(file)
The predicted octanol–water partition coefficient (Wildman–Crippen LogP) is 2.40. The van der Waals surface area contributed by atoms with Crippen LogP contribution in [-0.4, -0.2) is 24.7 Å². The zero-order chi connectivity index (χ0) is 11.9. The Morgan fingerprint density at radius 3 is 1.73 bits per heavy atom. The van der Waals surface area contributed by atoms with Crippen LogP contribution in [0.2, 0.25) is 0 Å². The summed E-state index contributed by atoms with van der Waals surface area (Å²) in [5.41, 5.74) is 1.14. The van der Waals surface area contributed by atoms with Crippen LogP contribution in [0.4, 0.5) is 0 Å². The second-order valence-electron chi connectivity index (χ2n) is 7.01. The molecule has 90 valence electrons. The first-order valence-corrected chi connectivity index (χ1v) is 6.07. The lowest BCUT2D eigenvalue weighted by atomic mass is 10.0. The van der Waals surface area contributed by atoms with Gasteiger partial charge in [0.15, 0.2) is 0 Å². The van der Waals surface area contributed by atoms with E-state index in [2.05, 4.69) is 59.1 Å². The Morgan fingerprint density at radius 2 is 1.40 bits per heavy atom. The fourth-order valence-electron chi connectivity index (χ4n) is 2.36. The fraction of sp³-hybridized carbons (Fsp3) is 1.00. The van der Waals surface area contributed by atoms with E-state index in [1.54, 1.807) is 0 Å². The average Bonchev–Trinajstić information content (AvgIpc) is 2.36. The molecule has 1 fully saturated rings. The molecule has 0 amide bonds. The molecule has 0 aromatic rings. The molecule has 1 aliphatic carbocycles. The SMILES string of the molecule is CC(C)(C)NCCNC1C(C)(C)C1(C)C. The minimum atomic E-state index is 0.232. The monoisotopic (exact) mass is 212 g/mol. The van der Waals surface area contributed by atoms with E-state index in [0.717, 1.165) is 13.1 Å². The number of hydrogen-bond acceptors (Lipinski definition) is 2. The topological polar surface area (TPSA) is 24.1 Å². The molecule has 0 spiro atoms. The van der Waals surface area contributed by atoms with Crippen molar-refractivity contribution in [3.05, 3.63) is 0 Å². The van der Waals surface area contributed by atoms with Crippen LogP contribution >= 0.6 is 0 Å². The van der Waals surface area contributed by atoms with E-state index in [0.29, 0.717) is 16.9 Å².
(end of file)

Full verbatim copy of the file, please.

The predicted octanol–water partition coefficient (Wildman–Crippen LogP) is 2.40. The van der Waals surface area contributed by atoms with Crippen LogP contribution in [-0.4, -0.2) is 24.7 Å². The zero-order chi connectivity index (χ0) is 11.9. The Morgan fingerprint density at radius 3 is 1.73 bits per heavy atom. The van der Waals surface area contributed by atoms with Crippen LogP contribution in [0.2, 0.25) is 0 Å². The summed E-state index contributed by atoms with van der Waals surface area (Å²) in [5.41, 5.74) is 1.14. The van der Waals surface area contributed by atoms with Crippen LogP contribution in [0.4, 0.5) is 0 Å². The second-order valence-electron chi connectivity index (χ2n) is 7.01. The molecule has 90 valence electrons. The first-order valence-corrected chi connectivity index (χ1v) is 6.07. The lowest BCUT2D eigenvalue weighted by atomic mass is 10.0. The van der Waals surface area contributed by atoms with Gasteiger partial charge in [0.15, 0.2) is 0 Å². The van der Waals surface area contributed by atoms with E-state index in [2.05, 4.69) is 59.1 Å². The Morgan fingerprint density at radius 2 is 1.40 bits per heavy atom. The fourth-order valence-electron chi connectivity index (χ4n) is 2.36. The fraction of sp³-hybridized carbons (Fsp3) is 1.00. The van der Waals surface area contributed by atoms with E-state index in [1.54, 1.807) is 0 Å². The average Bonchev–Trinajstić information content (AvgIpc) is 2.36. The molecule has 1 fully saturated rings. The molecule has 0 amide bonds. The molecule has 0 aromatic rings. The molecule has 1 aliphatic carbocycles. The SMILES string of the molecule is CC(C)(C)NCCNC1C(C)(C)C1(C)C. The minimum atomic E-state index is 0.232. The monoisotopic (exact) mass is 212 g/mol. The van der Waals surface area contributed by atoms with E-state index in [0.717, 1.165) is 13.1 Å². The number of hydrogen-bond acceptors (Lipinski definition) is 2. The topological polar surface area (TPSA) is 24.1 Å². The molecule has 0 spiro atoms. The van der Waals surface area contributed by atoms with Crippen molar-refractivity contribution in [3.05, 3.63) is 0 Å². The van der Waals surface area contributed by atoms with Crippen LogP contribution >= 0.6 is 0 Å². The van der Waals surface area contributed by atoms with E-state index in [0.29, 0.717) is 16.9 Å².